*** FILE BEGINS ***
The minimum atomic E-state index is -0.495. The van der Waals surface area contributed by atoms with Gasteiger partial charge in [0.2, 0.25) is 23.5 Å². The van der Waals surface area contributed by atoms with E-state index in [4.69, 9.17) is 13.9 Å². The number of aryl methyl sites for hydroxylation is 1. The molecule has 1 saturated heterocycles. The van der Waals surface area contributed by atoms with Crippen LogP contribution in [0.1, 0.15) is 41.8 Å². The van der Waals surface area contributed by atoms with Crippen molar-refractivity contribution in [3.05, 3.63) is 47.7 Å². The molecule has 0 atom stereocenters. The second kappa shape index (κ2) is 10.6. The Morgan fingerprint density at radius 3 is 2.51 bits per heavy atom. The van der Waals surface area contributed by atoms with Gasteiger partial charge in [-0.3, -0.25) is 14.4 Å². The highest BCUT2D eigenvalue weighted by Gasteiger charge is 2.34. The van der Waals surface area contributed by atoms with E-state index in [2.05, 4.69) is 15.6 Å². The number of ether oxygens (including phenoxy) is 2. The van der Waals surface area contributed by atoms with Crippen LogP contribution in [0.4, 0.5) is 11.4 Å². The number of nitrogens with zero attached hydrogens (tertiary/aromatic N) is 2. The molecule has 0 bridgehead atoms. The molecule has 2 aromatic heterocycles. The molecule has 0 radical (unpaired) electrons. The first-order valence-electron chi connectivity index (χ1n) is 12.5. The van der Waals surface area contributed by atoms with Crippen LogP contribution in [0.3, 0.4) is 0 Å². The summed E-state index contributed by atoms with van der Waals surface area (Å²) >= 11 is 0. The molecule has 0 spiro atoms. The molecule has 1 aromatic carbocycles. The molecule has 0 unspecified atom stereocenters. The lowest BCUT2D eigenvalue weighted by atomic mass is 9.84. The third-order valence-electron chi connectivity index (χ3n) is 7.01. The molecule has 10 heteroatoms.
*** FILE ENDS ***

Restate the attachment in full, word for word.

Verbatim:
The minimum atomic E-state index is -0.495. The van der Waals surface area contributed by atoms with Gasteiger partial charge in [0.2, 0.25) is 23.5 Å². The van der Waals surface area contributed by atoms with E-state index in [4.69, 9.17) is 13.9 Å². The number of aryl methyl sites for hydroxylation is 1. The molecule has 1 saturated heterocycles. The van der Waals surface area contributed by atoms with Crippen LogP contribution in [0.1, 0.15) is 41.8 Å². The van der Waals surface area contributed by atoms with Crippen molar-refractivity contribution in [3.05, 3.63) is 47.7 Å². The molecule has 0 atom stereocenters. The second kappa shape index (κ2) is 10.6. The Morgan fingerprint density at radius 3 is 2.51 bits per heavy atom. The van der Waals surface area contributed by atoms with Gasteiger partial charge in [-0.3, -0.25) is 14.4 Å². The highest BCUT2D eigenvalue weighted by Gasteiger charge is 2.34. The van der Waals surface area contributed by atoms with E-state index in [2.05, 4.69) is 15.6 Å². The number of ether oxygens (including phenoxy) is 2. The van der Waals surface area contributed by atoms with Crippen LogP contribution in [0.4, 0.5) is 11.4 Å². The number of nitrogens with zero attached hydrogens (tertiary/aromatic N) is 2. The molecule has 0 bridgehead atoms. The molecule has 2 aromatic heterocycles. The molecule has 0 radical (unpaired) electrons. The first-order valence-electron chi connectivity index (χ1n) is 12.5. The van der Waals surface area contributed by atoms with Crippen LogP contribution in [0.3, 0.4) is 0 Å². The summed E-state index contributed by atoms with van der Waals surface area (Å²) >= 11 is 0. The molecule has 0 spiro atoms. The molecule has 1 aromatic carbocycles. The molecule has 0 unspecified atom stereocenters. The lowest BCUT2D eigenvalue weighted by atomic mass is 9.84. The third-order valence-electron chi connectivity index (χ3n) is 7.01. The molecule has 10 heteroatoms.